I am thankful to have made it this far. It's now been thirteen years since my hemochromatosis diagnosis and more than twelve since the resulting cirrhosis was identified. The latter came with a bonus diagnosis of "probable" hepatocellular carcinoma. At that time, I got rerouted to a liver cancer specialist. Multiple biopsies did not turn up any cancer cells, but "that doesn't mean the cancer isn't there," said the specialist. Although he told me I might go one to ten years before a transplant was needed, I was immediately turned over to the transplant center for a full medical and wallet workup. It was distressing to hear my husband . . . complain to the one transplant doctor . . . uh, Recalculating, recalculating. . . .
Well, it looks like I got lost there. What I meant to say was that I'm thankful to still be cancer free twelve years later and to have been passed back to the liver clinic for care. The transplant center, though world famous and named after the surgeon who was the first to do a liver transplant, has some issues that disturbed me then and scare me now. When they scheduled me for a followup, to which I dragged my parents from their home 1,500 miles away, I was floored to discover my doctor was out . . . of the country and . . . Recalculating, recalculating. . . .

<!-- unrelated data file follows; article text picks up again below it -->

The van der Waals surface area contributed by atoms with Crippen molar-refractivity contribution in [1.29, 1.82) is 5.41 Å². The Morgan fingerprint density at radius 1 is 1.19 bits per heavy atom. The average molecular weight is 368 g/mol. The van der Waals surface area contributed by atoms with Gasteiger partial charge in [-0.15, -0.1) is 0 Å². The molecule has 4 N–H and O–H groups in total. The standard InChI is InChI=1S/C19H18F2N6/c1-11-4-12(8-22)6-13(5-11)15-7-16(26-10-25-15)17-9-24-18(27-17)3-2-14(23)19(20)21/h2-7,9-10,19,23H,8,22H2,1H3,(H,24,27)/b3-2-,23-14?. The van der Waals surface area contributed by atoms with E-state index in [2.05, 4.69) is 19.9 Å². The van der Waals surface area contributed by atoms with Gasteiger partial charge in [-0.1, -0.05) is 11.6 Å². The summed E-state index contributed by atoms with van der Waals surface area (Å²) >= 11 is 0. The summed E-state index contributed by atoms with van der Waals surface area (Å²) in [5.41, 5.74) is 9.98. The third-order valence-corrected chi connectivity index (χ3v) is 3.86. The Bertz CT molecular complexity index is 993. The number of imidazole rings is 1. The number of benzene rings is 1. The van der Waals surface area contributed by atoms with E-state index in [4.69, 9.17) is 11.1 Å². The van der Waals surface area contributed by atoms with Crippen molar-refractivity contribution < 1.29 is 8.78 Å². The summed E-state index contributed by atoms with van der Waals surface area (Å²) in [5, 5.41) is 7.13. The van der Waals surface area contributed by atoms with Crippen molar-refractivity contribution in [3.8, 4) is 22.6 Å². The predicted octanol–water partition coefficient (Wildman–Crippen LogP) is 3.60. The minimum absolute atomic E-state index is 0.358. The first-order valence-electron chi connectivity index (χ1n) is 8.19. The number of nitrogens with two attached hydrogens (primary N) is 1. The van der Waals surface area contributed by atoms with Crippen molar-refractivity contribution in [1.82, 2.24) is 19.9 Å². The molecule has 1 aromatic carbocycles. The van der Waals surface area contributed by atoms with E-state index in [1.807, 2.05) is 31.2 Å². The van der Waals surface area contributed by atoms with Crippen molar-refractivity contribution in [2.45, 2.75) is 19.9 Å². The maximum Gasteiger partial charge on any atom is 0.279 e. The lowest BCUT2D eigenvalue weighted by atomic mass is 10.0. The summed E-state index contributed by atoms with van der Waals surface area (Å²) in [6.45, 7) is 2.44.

I guess I'm still feeling sort of disoriented with this attempt to shift to the cup-runneth-over perspective. It's amazingly difficult to beat down the beast of insecurity and fear-of-the-future, which seldom let me enjoy the relatively quiescent present. I regret having focused so intensely on the comments my spouse made during that premature transplant "interview," but I'm thankful we have not had to revisit that discussion. The longer we can ignore the inevitable crisis of whatever sort, the happier he will be, so I should be thankful for that, too.
It's been a gorgeous autumn here, with a blazing glory of leaves, and I've had a few opportunities to drive through the rural countryside and marvel in the beauty. At home, I can shut myself in, do my freelance work, and try to forget about elections, my asthma, my aging parent, and my anosmia (loss of the sense of smell/flavor). And I'm thinking, okay, are we there yet? Have I made it to thanksgiving?